Karen Wetterhahn went home to her husband and two children. She should have gone straight to the hospital. For the dimethylmercury that had landed on her glove had penetrated the latex and then her skin and was already beginning a slow, unseen journey into her blood and into her brain.
But how could she have known this? There were no visible holes in her glove. The dimethylmercury, clear like water but three times as dense, hadn’t burned or otherwise announced itself as it seeped into her skin. Even the wetness of the drop or two would have been indistinguishable from the clamminess that builds up inside rubber gloves. There was no reason for Karen Wetterhahn to think that she had been exposed to dimethylmercury.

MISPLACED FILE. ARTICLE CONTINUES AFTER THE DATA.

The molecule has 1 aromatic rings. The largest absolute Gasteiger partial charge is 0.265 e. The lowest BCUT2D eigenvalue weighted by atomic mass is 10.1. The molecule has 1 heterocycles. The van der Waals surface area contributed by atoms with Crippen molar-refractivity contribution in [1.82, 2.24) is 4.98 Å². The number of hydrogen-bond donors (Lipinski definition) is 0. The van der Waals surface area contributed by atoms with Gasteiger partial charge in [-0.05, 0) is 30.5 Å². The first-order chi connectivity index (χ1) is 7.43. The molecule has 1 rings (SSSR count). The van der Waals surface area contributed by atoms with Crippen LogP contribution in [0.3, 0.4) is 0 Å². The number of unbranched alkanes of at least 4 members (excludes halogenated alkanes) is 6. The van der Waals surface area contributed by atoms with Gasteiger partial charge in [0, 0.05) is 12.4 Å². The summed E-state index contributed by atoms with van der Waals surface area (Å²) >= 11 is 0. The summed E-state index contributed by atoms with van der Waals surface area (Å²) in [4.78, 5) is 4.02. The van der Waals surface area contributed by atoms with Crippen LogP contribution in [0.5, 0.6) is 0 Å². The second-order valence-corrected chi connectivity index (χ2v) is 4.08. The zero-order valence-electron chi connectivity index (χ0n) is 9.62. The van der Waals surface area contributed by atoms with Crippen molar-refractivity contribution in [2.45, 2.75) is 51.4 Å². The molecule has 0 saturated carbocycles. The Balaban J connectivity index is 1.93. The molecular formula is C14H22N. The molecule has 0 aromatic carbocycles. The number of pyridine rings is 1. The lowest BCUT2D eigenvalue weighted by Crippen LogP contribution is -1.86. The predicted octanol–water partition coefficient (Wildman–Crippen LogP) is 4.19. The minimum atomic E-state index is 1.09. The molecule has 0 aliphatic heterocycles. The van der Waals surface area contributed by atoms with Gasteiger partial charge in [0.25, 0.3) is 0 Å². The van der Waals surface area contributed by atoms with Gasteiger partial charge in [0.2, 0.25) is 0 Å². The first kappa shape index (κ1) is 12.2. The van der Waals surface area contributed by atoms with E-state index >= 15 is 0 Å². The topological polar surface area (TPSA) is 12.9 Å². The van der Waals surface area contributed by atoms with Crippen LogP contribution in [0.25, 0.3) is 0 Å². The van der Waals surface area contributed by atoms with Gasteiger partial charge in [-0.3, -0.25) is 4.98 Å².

There’s a report from the early 1950s ... of a one-ton spill of the stuff. It burned its way through a foot of concrete floor and chewed up another meter of sand and gravel beneath, completing a day that I'm sure no one involved ever forgot. That process, I should add, would necessarily have been accompanied by copious amounts of horribly toxic and corrosive by-products: it’s bad enough when your reagent ignites wet sand, but the clouds of hot hydrofluoric acid are your special door prize if you’re foolhardy enough to hang around and watch the fireworks.
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